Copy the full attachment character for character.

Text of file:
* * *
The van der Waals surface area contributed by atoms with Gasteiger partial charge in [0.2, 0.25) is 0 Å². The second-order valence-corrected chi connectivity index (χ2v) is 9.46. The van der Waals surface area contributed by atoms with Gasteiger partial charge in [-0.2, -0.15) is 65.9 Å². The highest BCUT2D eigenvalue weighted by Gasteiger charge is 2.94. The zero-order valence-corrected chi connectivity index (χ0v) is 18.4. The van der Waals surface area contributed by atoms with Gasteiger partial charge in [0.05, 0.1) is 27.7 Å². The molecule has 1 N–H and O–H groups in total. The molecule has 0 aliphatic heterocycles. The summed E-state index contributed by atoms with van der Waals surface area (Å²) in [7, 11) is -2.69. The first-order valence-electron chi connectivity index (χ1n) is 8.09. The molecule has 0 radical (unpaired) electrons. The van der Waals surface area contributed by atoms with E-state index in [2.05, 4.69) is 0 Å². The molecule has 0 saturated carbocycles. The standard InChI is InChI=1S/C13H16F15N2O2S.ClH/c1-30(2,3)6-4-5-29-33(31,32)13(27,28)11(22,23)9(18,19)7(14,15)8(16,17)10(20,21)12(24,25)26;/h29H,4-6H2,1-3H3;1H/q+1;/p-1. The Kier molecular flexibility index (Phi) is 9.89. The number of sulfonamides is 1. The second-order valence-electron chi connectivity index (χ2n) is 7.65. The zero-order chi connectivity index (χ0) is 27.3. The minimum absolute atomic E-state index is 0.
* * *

The van der Waals surface area contributed by atoms with Gasteiger partial charge in [0.2, 0.25) is 0 Å². The second-order valence-corrected chi connectivity index (χ2v) is 9.46. The van der Waals surface area contributed by atoms with Gasteiger partial charge in [-0.2, -0.15) is 65.9 Å². The highest BCUT2D eigenvalue weighted by Gasteiger charge is 2.94. The zero-order valence-corrected chi connectivity index (χ0v) is 18.4. The van der Waals surface area contributed by atoms with Gasteiger partial charge in [0.05, 0.1) is 27.7 Å². The molecule has 1 N–H and O–H groups in total. The molecule has 0 aliphatic heterocycles. The summed E-state index contributed by atoms with van der Waals surface area (Å²) in [7, 11) is -2.69. The first-order valence-electron chi connectivity index (χ1n) is 8.09. The molecule has 0 radical (unpaired) electrons. The van der Waals surface area contributed by atoms with E-state index in [2.05, 4.69) is 0 Å². The molecule has 0 saturated carbocycles. The standard InChI is InChI=1S/C13H16F15N2O2S.ClH/c1-30(2,3)6-4-5-29-33(31,32)13(27,28)11(22,23)9(18,19)7(14,15)8(16,17)10(20,21)12(24,25)26;/h29H,4-6H2,1-3H3;1H/q+1;/p-1. The Kier molecular flexibility index (Phi) is 9.89. The number of sulfonamides is 1. The second-order valence-electron chi connectivity index (χ2n) is 7.65. The zero-order chi connectivity index (χ0) is 27.3. The minimum absolute atomic E-state index is 0.